Australian news, and some related international items

The Radioactive Show marks anniversary of Hiroshima nuclear bombing

this Saturday marks 71 years since the atomic bombing of Hiroshima.
radioactive-showjHear-This-wayTune in to the Radioactive Show at 10am on 855AM in Melbourne, or listen from anywhere in the world on
Poised to outlaw nuclear weapons

Is the international community poised to outlaw the most destructive weapons ever created? In this episode, the International Campaign to Abolish Nuclear Weapons reports on the progress made at the May session of a special UN working group on nuclear disarmament in Geneva. There the vast majority of nations declared a readiness to start work on a treaty prohibiting nuclear weapons.

 Brazil, Mexico, Indonesia and the Philippines were among those proposing that the first negotiating conference be convened 2017. While few expect that the nine nuclear-armed nations will embrace this new law, proponents are convinced that it will be a powerful catalyst for change.
The podcast will be available after the show is broadcast at
The radioactive show airs on 3cr 855 am (Melbourne) at 10am Saturdays and repeated at 6am Tuesdays,broadcast nationally on Tuesdays at 12 noon on the Community Radio Network and podcast on the 3cr website

We talk about Nuclear and Peace Issues; follow the most current news on nuclear issues in Australia.

August 2, 2016 Posted by | Audiovisual | Leave a comment

Credibility of South Australia’s Nuclear Royal Commission in tatters?

Today’s Age discusses the planned Australian Royal Commission into Juvenile Justice in the Northern Territory. The appointed Commissioner, Brian Martin, has resigned because he recognised a perception of bias by the community, however well qualified he might be for the position.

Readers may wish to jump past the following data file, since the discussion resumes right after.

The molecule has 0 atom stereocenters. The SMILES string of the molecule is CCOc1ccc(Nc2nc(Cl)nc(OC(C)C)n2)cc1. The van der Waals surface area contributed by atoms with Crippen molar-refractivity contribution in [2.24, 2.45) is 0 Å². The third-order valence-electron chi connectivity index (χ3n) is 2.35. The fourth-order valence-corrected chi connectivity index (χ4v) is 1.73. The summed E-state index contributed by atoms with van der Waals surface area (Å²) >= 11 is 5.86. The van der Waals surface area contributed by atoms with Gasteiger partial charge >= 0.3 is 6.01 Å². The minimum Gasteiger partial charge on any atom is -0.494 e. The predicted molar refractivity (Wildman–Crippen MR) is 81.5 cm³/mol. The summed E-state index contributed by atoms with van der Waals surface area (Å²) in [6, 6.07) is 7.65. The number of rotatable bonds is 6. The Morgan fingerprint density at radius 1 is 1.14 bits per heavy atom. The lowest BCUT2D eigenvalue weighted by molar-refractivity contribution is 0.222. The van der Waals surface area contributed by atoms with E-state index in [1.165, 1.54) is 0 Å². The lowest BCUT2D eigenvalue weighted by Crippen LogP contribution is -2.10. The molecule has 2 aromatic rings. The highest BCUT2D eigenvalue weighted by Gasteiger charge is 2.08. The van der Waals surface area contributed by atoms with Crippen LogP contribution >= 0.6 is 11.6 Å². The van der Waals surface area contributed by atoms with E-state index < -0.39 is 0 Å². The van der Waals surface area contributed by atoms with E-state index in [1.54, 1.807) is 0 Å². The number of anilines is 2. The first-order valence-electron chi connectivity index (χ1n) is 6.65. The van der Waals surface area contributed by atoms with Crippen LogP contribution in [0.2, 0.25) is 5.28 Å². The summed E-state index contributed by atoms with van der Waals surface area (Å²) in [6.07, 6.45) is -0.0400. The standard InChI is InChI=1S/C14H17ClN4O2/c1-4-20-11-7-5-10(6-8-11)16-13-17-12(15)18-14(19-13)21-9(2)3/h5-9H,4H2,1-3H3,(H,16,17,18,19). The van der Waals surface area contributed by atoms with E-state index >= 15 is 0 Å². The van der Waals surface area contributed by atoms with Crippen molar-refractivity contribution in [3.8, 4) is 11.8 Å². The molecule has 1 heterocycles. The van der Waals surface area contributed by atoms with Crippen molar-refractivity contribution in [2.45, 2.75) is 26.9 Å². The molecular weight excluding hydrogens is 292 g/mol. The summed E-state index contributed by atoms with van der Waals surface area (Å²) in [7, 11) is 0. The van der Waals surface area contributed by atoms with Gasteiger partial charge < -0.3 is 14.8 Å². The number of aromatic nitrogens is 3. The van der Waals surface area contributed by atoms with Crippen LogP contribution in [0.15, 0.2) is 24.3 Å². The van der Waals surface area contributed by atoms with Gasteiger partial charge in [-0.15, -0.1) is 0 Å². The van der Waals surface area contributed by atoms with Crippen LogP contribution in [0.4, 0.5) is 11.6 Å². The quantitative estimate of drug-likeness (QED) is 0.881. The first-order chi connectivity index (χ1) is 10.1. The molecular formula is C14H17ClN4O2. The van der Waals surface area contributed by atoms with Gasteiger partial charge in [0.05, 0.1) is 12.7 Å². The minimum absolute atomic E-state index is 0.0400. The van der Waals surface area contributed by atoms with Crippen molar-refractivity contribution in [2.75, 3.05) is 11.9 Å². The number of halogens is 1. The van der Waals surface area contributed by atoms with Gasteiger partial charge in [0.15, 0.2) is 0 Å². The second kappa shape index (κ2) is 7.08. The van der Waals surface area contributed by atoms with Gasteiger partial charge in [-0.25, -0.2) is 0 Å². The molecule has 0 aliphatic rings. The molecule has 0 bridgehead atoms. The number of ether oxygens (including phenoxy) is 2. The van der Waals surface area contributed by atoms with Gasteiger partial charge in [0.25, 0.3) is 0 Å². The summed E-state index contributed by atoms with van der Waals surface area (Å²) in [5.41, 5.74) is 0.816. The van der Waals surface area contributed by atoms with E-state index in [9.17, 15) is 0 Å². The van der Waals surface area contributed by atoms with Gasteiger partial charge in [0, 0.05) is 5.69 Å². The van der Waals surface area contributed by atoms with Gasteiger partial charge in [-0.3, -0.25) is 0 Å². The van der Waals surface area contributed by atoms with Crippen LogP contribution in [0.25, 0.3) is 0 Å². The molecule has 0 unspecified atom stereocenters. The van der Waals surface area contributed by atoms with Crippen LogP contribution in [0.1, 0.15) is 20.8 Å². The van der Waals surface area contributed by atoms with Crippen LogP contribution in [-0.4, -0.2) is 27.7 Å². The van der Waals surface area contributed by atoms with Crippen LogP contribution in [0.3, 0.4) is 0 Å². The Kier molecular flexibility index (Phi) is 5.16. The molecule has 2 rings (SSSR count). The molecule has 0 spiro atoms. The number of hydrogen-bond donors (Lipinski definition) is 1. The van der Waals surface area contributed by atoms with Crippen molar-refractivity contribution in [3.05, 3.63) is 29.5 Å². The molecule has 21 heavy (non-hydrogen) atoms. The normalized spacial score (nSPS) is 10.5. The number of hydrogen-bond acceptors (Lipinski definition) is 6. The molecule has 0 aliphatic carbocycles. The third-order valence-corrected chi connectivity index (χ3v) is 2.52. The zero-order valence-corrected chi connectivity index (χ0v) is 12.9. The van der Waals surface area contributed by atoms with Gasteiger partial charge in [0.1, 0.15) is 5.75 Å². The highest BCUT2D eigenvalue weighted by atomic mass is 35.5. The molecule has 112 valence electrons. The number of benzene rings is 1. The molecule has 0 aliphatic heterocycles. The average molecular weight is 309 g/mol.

The South Australian Royal Commissioner, Kevin Scarce, was not only not qualified, with no legal background, but IS clearly perceived as biased.

Scarce thanks experts 1Kevin Scarce has a conflict of interest, as a shareholder in Rio Tinto, and as a member of CEDA (the Committee for Economic Development In Australia). CEDA’s Policy Perspectives of Nov 2011 clearly supports and promotes the growth of South Australia’s nuclear industry. The Royal Commissioner selected predominantly pro-nuclear experts for the Commission’s Advisory Committee.

Speaking in November 2014 at a Flinders University guest lecture, Scarce acknowledged being an “an advocate for a nuclear industry”.

Mark Kenny, writing in The Age today says:

Indeed, Martin acknowledged this [public confidence] was the crucial factor – irrespective of the facts. He observed if any public doubts about the impartiality or commitment to the unvarnished truth were allowed to “fester” during the commission’s long months, its outcomes would be compromised.


August 2, 2016 Posted by | Christina reviews, NUCLEAR ROYAL COMMISSION 2016 | Leave a comment